Here’s some of my favourites:

From left to right:

1. dandelion blossom ~ made in the spring from the flowers, but you can use any or all parts of the dandelion.

2. yellow dock root ~ I prefer yellow dock seed vinegar, but missed the ripe seeds this year. The root is best harvested once the plant has died back and after the frosts have started. Rumex crispus (yellow or curly dock) or R obtusifolia (broad leafed dock) are both fine for seed or root. I’ve not done the leaf, but am sure it would be interesting.

3. elderberry ~ berries might still available in some areas (just) if you get to them before the birds. Elderflower is a beautiful vinegar too, I like it for a hair rinse.

4. milkthistle/variegated thistle leaf ~ this should be around at the moment too.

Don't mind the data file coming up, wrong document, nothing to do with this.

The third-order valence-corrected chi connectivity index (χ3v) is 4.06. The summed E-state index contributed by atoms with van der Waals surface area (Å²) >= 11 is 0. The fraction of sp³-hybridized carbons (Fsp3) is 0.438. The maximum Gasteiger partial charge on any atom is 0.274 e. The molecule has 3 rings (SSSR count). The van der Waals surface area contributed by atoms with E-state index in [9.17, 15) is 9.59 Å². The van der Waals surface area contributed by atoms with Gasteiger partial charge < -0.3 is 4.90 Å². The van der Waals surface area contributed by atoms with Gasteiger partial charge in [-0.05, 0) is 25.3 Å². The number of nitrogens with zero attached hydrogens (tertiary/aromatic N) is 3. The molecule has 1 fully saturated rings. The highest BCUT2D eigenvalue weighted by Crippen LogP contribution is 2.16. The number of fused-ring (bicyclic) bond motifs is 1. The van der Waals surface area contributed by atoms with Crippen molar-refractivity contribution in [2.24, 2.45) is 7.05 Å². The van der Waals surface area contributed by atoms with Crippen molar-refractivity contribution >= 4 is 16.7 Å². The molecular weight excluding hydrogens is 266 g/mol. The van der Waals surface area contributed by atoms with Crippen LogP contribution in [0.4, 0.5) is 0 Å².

5. plantain ~ best picked when leaf is lush and before seeding. I haven’t done this but I suspect you also could use the whole plant (leaf, seed and root, depending on the time of year). Both varieties are fine, this one was the broad leafed one. I love the subtle, dusky pink colour.

6. hawthorn berry ~ a good one to make up now. Leaf and flower in the spring would be good too.

7. fennel seed ~ also an autumn vinegar. I’ve made leaf vinegar in the past too, but prefer the stronger seed brew.

8. fat hen ~ I made this in summer from the whole above ground parts (leaf, stalk, seed). I was a bit sceptical about it, thinking it might be a bit boring, but it’s now one of my favourites.

9. shiitake ~ an imported plant! I make this from dried shiitake stalks left over from using whole shiitake mushrooms in cooking. Shiitake is an excellent immune assistant, and this vinegar is one of the tastiest.